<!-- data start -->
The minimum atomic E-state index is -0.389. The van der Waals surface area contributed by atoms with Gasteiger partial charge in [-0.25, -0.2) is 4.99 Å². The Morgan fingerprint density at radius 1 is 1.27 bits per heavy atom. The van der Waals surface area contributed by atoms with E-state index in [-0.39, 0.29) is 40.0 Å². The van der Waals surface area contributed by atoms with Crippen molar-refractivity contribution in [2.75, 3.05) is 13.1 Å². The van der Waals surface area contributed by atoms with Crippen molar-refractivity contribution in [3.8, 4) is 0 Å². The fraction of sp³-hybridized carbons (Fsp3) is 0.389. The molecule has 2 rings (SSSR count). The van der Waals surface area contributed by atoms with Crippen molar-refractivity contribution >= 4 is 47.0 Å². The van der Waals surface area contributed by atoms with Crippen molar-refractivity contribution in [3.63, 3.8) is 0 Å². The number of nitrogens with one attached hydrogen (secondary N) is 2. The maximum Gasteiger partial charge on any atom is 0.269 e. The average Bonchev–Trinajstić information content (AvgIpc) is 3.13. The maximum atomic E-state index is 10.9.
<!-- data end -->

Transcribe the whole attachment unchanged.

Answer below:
The minimum atomic E-state index is -0.389. The van der Waals surface area contributed by atoms with Gasteiger partial charge in [-0.25, -0.2) is 4.99 Å². The Morgan fingerprint density at radius 1 is 1.27 bits per heavy atom. The van der Waals surface area contributed by atoms with E-state index in [-0.39, 0.29) is 40.0 Å². The van der Waals surface area contributed by atoms with Crippen molar-refractivity contribution in [2.75, 3.05) is 13.1 Å². The van der Waals surface area contributed by atoms with Crippen molar-refractivity contribution in [3.8, 4) is 0 Å². The fraction of sp³-hybridized carbons (Fsp3) is 0.389. The molecule has 2 rings (SSSR count). The van der Waals surface area contributed by atoms with Crippen molar-refractivity contribution >= 4 is 47.0 Å². The van der Waals surface area contributed by atoms with Crippen molar-refractivity contribution in [3.63, 3.8) is 0 Å². The number of nitrogens with one attached hydrogen (secondary N) is 2. The maximum Gasteiger partial charge on any atom is 0.269 e. The average Bonchev–Trinajstić information content (AvgIpc) is 3.13. The maximum atomic E-state index is 10.9.